In certain markets, the picture has gotten even worse. Prices in Long Island’s Suffolk County saw a 2.7% decrease in September – a product of fast-rising mortgage rates. And in Toronto, a market in which many U.S. financial firms still have a stake, prices fell an astonishing 17% since March.
The news is particularly worrying because many fintechs have little experience navigating stagnant housing markets, let alone falling ones. Opendoor’s top executive team hails from quantitative trading and data analysis; none have experience in real estate investing. In mid-September, Bloomberg reported that the iBuying company may have lost money on 42% of its resales. In the Phoenix market, the share may have been 76%.
Could Fintechs Crash the Housing Market?
This isn’t the first time that forced sellers have created a negative feedback loop. A rising Federal funds rate in the mid-2000s slowed the pace of homebuying, eventually triggering a collapse in home values and the mortgage-backed securities they represented. More recently, high cryptocurrency leverage has caused even some of the most prominent coins to go to zero.
Older firms like Zillow (NASDAQ:ZG) and Redfin (NASDAQ:RDFN) are already cutting their losses in real estate investing; in November, Zillow offloaded $2.8 billion of its housing assets to institutional investors at an estimated $460 million loss. But these massive losses are only the tip of the iceberg. Of the five most-indebted U.S. financial firms, four are non-bank mortgage services – UWM Holding (NYSE:UWMC), Rocket Companies, Ocwen Financial (NYSE:OCN) and LoanDepot (NYSE:LDI). Together, their $80 billion in assets is backed by less than $2 billion of equity.
Other fintech stocks are also showing signs of strain. Opendoor’s 2026 convertible bonds now trade at 56 cents on the dollar, down from 85 cents earlier this year. The firm receives a “1/100” score in Thomson Reuter’s combined credit risk model, implying a credit rating of CCC-. Offerpad is even further behind. As mortgage rates continue to rise, investors could see anywhere from a 5%-20% decline in home prices in 2023, a factor that will get magnified by high financial leverage.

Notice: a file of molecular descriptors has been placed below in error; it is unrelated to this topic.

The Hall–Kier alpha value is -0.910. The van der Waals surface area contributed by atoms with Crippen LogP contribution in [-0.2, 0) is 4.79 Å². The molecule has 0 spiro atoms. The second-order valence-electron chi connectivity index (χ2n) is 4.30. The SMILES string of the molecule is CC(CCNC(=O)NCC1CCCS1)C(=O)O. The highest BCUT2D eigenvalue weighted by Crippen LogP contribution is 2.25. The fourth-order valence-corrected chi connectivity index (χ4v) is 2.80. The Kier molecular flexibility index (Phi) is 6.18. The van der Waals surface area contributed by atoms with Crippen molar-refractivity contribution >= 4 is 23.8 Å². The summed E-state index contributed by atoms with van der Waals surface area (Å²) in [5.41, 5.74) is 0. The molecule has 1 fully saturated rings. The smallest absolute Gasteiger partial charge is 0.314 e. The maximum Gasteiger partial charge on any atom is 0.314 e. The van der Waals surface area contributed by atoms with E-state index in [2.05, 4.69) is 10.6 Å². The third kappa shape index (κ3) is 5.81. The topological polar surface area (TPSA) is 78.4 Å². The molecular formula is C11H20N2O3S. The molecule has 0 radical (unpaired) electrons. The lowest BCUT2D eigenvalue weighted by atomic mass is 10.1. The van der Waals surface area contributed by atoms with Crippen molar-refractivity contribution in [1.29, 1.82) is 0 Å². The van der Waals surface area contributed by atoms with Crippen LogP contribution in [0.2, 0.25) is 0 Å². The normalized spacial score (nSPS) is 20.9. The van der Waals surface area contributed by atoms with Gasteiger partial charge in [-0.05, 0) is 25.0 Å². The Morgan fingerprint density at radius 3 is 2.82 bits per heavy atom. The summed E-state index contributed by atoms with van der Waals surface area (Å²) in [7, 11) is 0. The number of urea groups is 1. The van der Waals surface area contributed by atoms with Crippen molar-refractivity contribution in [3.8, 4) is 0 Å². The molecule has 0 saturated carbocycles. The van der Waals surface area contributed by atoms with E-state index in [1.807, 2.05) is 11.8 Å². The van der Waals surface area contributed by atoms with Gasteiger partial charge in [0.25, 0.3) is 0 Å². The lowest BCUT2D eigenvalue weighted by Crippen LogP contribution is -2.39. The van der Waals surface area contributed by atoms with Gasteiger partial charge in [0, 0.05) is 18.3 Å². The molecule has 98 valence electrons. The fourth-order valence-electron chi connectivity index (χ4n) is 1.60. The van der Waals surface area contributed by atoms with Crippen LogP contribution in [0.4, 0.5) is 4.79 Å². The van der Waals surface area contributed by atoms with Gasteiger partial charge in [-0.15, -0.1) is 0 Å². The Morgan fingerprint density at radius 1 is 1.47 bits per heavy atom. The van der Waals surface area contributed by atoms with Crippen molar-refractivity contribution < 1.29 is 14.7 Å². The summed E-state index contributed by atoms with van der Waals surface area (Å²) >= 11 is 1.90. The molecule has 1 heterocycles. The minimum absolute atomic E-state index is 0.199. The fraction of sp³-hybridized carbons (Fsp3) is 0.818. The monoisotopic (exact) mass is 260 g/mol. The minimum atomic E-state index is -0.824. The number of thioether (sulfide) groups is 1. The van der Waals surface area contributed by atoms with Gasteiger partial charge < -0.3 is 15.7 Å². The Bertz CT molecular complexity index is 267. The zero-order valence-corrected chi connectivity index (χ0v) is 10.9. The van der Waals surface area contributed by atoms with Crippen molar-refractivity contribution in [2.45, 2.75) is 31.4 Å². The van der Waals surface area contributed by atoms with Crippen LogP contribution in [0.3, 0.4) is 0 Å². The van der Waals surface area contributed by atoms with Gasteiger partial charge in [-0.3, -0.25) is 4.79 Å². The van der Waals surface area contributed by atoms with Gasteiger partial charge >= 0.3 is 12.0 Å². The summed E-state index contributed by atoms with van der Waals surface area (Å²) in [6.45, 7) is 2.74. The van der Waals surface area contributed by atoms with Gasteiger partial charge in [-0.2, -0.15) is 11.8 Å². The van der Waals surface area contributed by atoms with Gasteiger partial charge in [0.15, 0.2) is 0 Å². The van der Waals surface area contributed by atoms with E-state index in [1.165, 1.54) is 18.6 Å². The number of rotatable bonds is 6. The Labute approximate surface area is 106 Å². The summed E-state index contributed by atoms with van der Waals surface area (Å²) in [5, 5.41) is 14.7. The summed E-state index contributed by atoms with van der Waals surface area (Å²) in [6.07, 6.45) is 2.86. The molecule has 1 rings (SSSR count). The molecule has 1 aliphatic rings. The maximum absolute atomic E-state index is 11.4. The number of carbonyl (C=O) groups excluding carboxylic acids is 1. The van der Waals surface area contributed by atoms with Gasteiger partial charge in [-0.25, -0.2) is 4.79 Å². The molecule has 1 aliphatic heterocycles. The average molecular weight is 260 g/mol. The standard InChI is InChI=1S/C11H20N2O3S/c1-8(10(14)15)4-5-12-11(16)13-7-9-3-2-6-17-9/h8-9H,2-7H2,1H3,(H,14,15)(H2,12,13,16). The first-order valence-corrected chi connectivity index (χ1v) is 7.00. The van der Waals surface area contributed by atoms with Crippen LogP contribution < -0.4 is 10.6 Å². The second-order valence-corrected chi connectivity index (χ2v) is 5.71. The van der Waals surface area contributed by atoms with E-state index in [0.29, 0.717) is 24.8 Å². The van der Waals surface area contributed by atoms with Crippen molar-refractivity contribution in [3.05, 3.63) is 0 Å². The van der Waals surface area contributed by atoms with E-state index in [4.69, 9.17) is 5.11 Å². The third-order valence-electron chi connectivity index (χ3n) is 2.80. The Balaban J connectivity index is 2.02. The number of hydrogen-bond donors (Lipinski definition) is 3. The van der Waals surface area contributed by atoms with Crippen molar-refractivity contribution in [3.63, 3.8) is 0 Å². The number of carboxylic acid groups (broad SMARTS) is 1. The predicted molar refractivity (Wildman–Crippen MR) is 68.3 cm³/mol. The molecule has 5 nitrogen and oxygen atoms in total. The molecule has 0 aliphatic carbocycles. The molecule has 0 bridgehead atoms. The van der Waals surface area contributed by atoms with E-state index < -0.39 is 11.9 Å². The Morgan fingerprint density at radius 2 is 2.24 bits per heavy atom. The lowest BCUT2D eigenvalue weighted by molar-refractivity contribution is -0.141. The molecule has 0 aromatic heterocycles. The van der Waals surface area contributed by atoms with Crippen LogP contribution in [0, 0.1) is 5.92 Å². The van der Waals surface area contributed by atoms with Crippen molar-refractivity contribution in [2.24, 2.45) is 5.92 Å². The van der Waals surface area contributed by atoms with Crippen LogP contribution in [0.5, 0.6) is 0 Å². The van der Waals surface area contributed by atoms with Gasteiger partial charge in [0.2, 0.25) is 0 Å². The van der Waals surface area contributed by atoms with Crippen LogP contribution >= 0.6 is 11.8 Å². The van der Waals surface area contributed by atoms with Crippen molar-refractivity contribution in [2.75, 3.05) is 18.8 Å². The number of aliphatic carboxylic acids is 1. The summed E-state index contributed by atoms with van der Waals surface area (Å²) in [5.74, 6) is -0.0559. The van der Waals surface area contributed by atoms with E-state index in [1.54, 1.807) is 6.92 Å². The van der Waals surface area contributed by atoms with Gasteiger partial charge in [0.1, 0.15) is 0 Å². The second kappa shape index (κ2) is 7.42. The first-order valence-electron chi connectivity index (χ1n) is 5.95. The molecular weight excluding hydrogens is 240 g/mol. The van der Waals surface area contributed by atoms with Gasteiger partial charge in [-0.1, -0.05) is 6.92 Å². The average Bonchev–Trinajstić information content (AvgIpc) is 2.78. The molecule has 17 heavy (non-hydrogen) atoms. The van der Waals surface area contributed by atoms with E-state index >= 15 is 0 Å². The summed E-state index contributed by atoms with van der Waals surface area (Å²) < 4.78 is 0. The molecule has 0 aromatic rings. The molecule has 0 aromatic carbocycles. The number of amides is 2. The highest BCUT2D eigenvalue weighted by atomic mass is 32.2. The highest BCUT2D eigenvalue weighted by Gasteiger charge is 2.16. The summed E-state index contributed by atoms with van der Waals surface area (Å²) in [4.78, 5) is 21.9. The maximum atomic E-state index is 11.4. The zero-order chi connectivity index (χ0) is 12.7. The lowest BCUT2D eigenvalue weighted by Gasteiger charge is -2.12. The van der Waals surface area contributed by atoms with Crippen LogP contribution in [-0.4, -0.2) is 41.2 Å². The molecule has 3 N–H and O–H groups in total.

None of this points to a clear weak link in the real estate fintech industry. Rising mortgage rates reduce the prepayment risk of MSRs, which increases their value. And a tight housing market creates a buffer for home prices. Zillow was able to offload an outsized portfolio with little trouble (even though it was at a significant loss).
But modern accounting rules are inadequate for instruments like MSRs and other securities backed by non-homogenous assets. MSRs are considered “level 3” assets by the U.S. Federal Reserve, since the inputs for valuing these assets are unobservable, making them prone to gross misvaluations.
“Each portfolio is typically associated with mortgages that differ by loan size, interest rates, servicing fees, maturity, credit quality, and the entity, if any, that provides a credit guarantee on the underlying loan, among other characteristics,” warned the U.S. Federal Reserve in a 2016 memo to Congress. “Accordingly, a firm generally will not be able to value its MSAs based on comparable sales alone.”
With non-bank firms now holding onto vast swaths of these assets, it’s these issues – not Credit Suisse’s stumbles – that should truly scare investors.
The Fintech Stocks Investors Should Buy Instead
Rising rates will create a host of winners in 2023. Companies like Charles Schwab (NYSE:SCHW) and SoFi (NASDAQ:SOFI) will see a surprise boost to their bottom line, since rising rates increases the net interest income these bank-like firms. For every 1% that rates rise, Schwab’s net interest revenue goes up 6.2%, according to company estimates. And analysts are now predicting SoFi’s net interest income to jump from $252 million last year to $703 million in 2023.
These are the fintechs that investors should buy for an eventual turnaround. SoFi’s price target sits at $8.50, a stunning 60% upside from current levels, while the more conservative Schwab offers 17% upside.
Meanwhile, non-bank fintechs will remain a sector to avoid at all costs. As housing prices decelerate… and even reverse… the fair value of MSRs and leveraged real estate holdings will fall off a cliff. Investors beware: The next Lehman Brothers is somewhere right under our nose.
Tom Yeung is a market analyst and portfolio manager of the Omnia Portfolio, the highest-tier subscription at InvestorPlace. He is the former editor of Tom Yeung’s Profit & Protection, a free e-letter about investing to profit in good times and protecting gains during the bad.